Since I got her, I’ve been feeling so much more connected to my surroundings. When you have a dog, people on the street talk to you. Other dog owners greet you. Suddenly, it’s easier for everyone to recognize you. It feels like people trust you more. You become a part of your neighbourhood. It feels lovely.

On public transport, I’m no longer scrolling through Instagram. I have a dog to pet. I feel like I feel more. Like I connect more. It’s a good feeling.

And sure, of course, there are downsides too. She still struggles being by herself, which doesn’t always make things easy. And when someone comes close to me, she gets incredibly jealous. Not always fun, I admit. Yet, I also know I can train her and she’ll be able to handle these things one day. If I can make a dog walk next to my foot without a leash, teach her how to run next to my bike, make her give me her right paw when I say “Grüß Gott” (which is the Austrian way of saying “Good Day” or “Greet God” to be more precise), then I can most certainly train her to behave in intimate situations and when she’s supposed to be by herself.

Maybe it’s not endless beaches, but picking up poop a few times a day that make me feel like I live a self-determined life, and I sure know and appreciate it every time I’m throwing a ball in the park she might only sometimes bring back to me. Things feel right and for that, I can thank The 4-Hour Workweek and Tim Ferriss. It was a rather unexpected outcome of having read the bible of digital nomads.

Enjoyed the read? It's an adapted version of my latest newsletter. Get the full versions into your mailbox. 

New Skillshare class: From hobby to a creative career with Kickstarter

If you’ve been reading my blog for a while, then you know Kickstarter was one of my main clients for two years. I got involved with them after launching my first Kickstarter project. After five successful projects, I’ve decided it’s time for me to summarize my learnings and share all my resources to help others launch their own projects on Kickstarter.

Here is the written summary that you can download as a PDF. Please also consider subscribing to my newsletter.

Here is the link to the Skillshare class if you’d much rather watch it as a video tutorial.

In the class I share tips on:

How to frame a creative project

Why Kickstarter makes sense

How to set up your page

How to calculate the costs of a Kickstarter project

How to prepare for the launch

And most of all, what to do when things aren’t going well

I really hope my learnings on how to run a Kickstarter will help you launch yours.

Things just got official: I’m moving back to Berlin

Last week, and after a three day work session with one my clients, I left London. Months ago, I had booked flights to see one of my best friends who lives in Holland. I had been contemplating from where I should book the flights before I settled on Vienna. I figured it would be the most likely place I’d be at the end of June. That was in January.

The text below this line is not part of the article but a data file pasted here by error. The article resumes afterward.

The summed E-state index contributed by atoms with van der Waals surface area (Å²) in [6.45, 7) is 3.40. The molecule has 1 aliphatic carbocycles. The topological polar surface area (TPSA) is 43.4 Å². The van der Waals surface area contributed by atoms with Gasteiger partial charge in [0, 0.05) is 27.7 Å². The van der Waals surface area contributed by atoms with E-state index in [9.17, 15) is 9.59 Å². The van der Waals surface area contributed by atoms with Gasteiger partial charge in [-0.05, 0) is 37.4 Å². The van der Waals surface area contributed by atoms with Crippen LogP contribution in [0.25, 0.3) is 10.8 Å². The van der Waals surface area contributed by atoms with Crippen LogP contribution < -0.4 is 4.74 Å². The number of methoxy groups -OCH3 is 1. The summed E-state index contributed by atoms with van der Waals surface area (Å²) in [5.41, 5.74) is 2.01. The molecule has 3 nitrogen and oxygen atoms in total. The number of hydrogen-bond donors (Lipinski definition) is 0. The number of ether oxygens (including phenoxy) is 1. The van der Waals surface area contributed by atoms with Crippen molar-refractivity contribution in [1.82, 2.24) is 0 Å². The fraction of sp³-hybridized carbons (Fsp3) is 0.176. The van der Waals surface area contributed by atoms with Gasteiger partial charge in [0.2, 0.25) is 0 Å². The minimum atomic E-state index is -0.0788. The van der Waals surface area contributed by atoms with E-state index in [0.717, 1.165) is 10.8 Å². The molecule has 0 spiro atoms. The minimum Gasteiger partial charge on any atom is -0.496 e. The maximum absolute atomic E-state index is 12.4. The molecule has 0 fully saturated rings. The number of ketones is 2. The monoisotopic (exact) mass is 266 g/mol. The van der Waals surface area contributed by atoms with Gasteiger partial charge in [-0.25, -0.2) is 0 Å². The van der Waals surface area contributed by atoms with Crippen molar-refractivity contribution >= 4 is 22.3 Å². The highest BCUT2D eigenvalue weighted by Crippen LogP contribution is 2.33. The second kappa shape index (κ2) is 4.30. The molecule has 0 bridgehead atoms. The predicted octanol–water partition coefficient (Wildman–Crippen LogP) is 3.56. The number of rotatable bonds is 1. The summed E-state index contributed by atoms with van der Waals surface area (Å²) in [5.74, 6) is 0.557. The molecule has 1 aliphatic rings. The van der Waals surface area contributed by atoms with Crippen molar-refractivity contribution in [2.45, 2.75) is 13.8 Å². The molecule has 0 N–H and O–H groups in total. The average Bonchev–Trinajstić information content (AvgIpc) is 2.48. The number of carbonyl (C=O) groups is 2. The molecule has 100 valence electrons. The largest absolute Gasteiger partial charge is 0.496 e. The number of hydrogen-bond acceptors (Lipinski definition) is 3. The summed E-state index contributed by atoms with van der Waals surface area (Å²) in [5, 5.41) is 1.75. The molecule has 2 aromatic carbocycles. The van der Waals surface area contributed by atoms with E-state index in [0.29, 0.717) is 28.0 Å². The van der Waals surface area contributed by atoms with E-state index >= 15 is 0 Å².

I flew to Vienna on the last flight, only to take off for Amsterdam on the first flight again. I spent the day in Amsterdam and headed to Utrecht to have dinner with my former flat mates. Just half an hour before the dinner, I had to spontaneously book an overnight bus to Berlin to then come back to the Netherlands. For months, we had planned to go to Vlieland. I wasn’t going to skip this.

The reason I needed to go to Berlin was to meet the landlord of a place I looked at a couple of weeks ago. The couple who lived there hosted the viewings and luckily, they shortlisted me for the place. The landlord then wanted to meet me in person before he’d commit to signing the contract. 

Yesterday, I flew back to Berlin to pick up the keys and sign the contract. I can't even believe I’ll be living in the most incredible apartment I never thought I had a chance of getting. It feels like the universe is very much approving of this decision at last. 

Nevertheless, it wasn’t an easy decision. Many things happened that made me to commit to coming back to Berlin. 

You might ask why Berlin? Vienna is so clean and beautiful and life there is so good. And you're right. It is. However, and the short story is: I love my friends in Berlin and the people who choose the place to be their home. Somehow, I feel much more alive when I’m in Berlin. It’s just what the city does to you I guess.  

The long story on the other side is slightly more complicated. You’ll see none of this was easy and none of this was planned...

In March 2017, and after two years traveling around Germany, Austria, and the Netherlands, I gave up Kickstarter as my main client. I was no longer excited about waking up in a new city every day. What once was fun now became work. I felt like someone new would do a better job. I knew it was time for me to hand it over. It was time to look for something different.

After so much travel, I craved being rooted in one place and having a community again. I remember many times while sitting at the plane and looking out of the window all I wished for was going to the cinema with friends. I was tired. I knew I needed some time off.

Somehow, it was clear to me I needed to go to a place where I wouldn’t take on a new project immediately. I had to go somewhere I’d actually take off.